Every five years Latvia stages a week-long song and dance festival and this year my wife’s Latvian cousins got us tickets to two of the biggest events. I had no idea what to expect. The first evening, in a vast open-air arena in the Mezaparks forest outside Riga, while the light faded behind the tall pines, we watched a 10,000-strong choir dressed in varied costumes – the men in cream or grey flared frock coats and black boots, the women in flower crowns, tartan shawls and striped skirts – as they sang traditional songs. The next day in the Daugava stadium we thrilled to an astonishing 17,000 amateur dancers swirling in intricate and flawless formations to bagpipes, folk and jazz. My cousins-in-law, some of whom took part, explained that rehearsals take the full five years and about 2% of the country’s entire population performs.
Here is patriotism of a benign and peaceful kind, a love of tradition and a sense of ease that we seem to have almost lost in Britain: no boasting, preaching, apologising or straining at modern reinterpretation. It left me affectionate for this small, often beleaguered nation.
It was song that triggered Latvia’s, Estonia’s and Lithuania’s liberation from Soviet occupation when, on 23 August 1989, an unbroken chain of two million singing citizens joined hands from Tallinn to Riga to Vilnius, after which the communist regimes collapsed. I first visited Riga three years later and found green shoots of fragile hope germinating through the cracks in a nation still hosting a sullen chunk of the Red Army. Sitting on a bench on the banks of the Daugava river, my mother-in-law, who escaped to Sweden in 1944, sang a song with a school friend she had not seen since then. The friend then pulled out a photograph of their class and went through the faces one by one. The 18-year old boys in the picture had, with one exception, vanished soon after the picture was taken: died fighting for the Germans, died fighting for the Russians, murdered by the Germans for being Jewish, deported to Siberia by the Russians for harbouring the wrong thoughts. The sole survivor was a communist collaborator, she snarled.
The refurbished Museum of the Occupation in Riga’s old town pulls no punches. In the first room it announces: “This is a story of the conspiracy between Communist Soviet Union and Nazi Germany and the three occupations that dismantled the Latvian state, defiled the land, and, within half a century, brought the nation to the brink of extinction.” It recounts the hasty slaughter by the occupying Russians of prominent Latvian political prisoners in Riga as the Germans invaded in 1941, followed by the Nazis cynically blaming that atrocity on “Jews-Bolsheviks” to justify their coming genocide. Between them the Germans and Russians deported or killed a third of Latvia’s population in a decade. It was probably a score draw.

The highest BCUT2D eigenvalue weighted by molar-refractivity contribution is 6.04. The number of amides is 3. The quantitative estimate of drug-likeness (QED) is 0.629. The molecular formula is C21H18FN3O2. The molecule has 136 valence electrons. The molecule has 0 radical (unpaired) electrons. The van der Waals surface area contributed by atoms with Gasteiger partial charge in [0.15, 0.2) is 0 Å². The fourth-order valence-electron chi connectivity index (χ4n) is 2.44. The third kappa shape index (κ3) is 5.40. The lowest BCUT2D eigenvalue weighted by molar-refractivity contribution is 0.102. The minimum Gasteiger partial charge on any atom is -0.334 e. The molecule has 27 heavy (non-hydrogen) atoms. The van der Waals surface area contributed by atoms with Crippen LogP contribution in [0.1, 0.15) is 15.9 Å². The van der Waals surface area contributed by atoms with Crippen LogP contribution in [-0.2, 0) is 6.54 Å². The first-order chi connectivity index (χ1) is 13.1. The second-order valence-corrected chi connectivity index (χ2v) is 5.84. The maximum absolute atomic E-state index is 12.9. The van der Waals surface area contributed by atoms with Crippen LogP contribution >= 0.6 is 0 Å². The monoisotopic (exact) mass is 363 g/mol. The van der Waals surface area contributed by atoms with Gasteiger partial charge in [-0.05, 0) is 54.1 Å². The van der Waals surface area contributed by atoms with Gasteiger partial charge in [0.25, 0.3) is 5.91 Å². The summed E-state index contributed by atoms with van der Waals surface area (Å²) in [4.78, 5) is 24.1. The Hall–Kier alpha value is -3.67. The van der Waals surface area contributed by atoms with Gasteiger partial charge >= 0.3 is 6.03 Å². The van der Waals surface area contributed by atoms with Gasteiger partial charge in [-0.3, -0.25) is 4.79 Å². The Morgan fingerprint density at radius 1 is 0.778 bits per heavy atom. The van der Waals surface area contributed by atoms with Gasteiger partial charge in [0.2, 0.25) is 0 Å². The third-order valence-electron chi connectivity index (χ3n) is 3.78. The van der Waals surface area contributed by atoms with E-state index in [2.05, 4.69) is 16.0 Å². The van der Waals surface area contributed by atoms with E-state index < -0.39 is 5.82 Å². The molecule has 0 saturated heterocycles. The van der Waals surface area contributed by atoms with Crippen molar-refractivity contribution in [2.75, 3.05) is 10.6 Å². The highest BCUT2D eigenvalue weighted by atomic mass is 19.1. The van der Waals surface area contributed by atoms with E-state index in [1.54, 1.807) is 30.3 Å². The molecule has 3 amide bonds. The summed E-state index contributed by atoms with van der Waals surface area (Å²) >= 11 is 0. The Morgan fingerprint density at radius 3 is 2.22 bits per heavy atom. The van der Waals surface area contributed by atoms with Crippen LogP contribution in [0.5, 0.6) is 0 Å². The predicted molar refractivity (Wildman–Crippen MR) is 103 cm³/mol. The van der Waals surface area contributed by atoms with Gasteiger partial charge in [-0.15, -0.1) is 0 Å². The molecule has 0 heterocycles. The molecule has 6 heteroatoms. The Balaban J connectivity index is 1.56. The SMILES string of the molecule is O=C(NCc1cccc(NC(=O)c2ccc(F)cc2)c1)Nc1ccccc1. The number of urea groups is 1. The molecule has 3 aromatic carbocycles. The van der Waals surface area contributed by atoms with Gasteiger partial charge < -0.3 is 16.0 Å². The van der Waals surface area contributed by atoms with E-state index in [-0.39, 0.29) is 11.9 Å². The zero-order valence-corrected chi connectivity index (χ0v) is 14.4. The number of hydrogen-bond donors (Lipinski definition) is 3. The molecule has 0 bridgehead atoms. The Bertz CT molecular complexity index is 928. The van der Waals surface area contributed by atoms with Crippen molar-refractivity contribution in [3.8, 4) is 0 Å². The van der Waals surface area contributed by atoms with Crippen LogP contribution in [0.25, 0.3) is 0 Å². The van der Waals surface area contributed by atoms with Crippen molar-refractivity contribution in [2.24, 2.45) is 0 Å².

The original sin, the museum stresses, lies in the secret protocol – for a long time not admitted or repudiated by the Russian government — to the non-aggression pact signed by Hitler and Stalin in 1939, which divided eastern Europe among those equal-opportunity oppressors. As Sean McMeekin’s book Stalin’s War reminds us, the second world war was started at least as much by Stalin as by Hitler, with his unprovoked invasions in 1939-40 of Finland, Poland, Romania and the three Baltic states. McMeekin points out that FDR’s Lend-Lease program gave the Soviet regime far more assistance than it gave Britain, and with one big difference: Russia was not expected to repay the loans.
The equivalence between the twentieth century’s twin tyrannies is a theme in Danny Finkelstein’s eloquent but gut-wrenching new book about his own family, Hitler, Stalin, Mum and Dad. While his mother’s German family were being deported, imprisoned and starved by the Nazis in Belsen, his father’s Polish family were being deported, imprisoned and starved by the communists in Kazakhstan. Yet the way history is taught in British schools excuses or ignores Soviet atrocities such as the Katyn massacre or the Ukraine Holodomor compared with Nazi ones. Partly to redress this double standard, James Bartholomew has founded the Museum of Communist Terror and a charity, the Foundation for the History of Totalitarianism. He is collecting artefacts and interviews, and sponsoring school essay prizes. I am proud to be honorary president.
After the invasion of Ukraine last year my wife’s cousins in Latvia say they once more packed travel bags and stuffed them under the beds. In case. There was a run on essential supplies in the shops. The courageous defiance of the Ukrainian army has real meaning here.
One evening recently, back in Northumberland, I watched two otters playing at dusk in the river Coquet. That stretch is called Arvid’s pool, named for a long-dead Latvian refugee, who stayed on in Britain as a Wehrmacht prisoner-of-war and became a Northumbrian gamekeeper and skilled salmon fisher. How he would rejoice to know that Latvia is alive with song again — and free.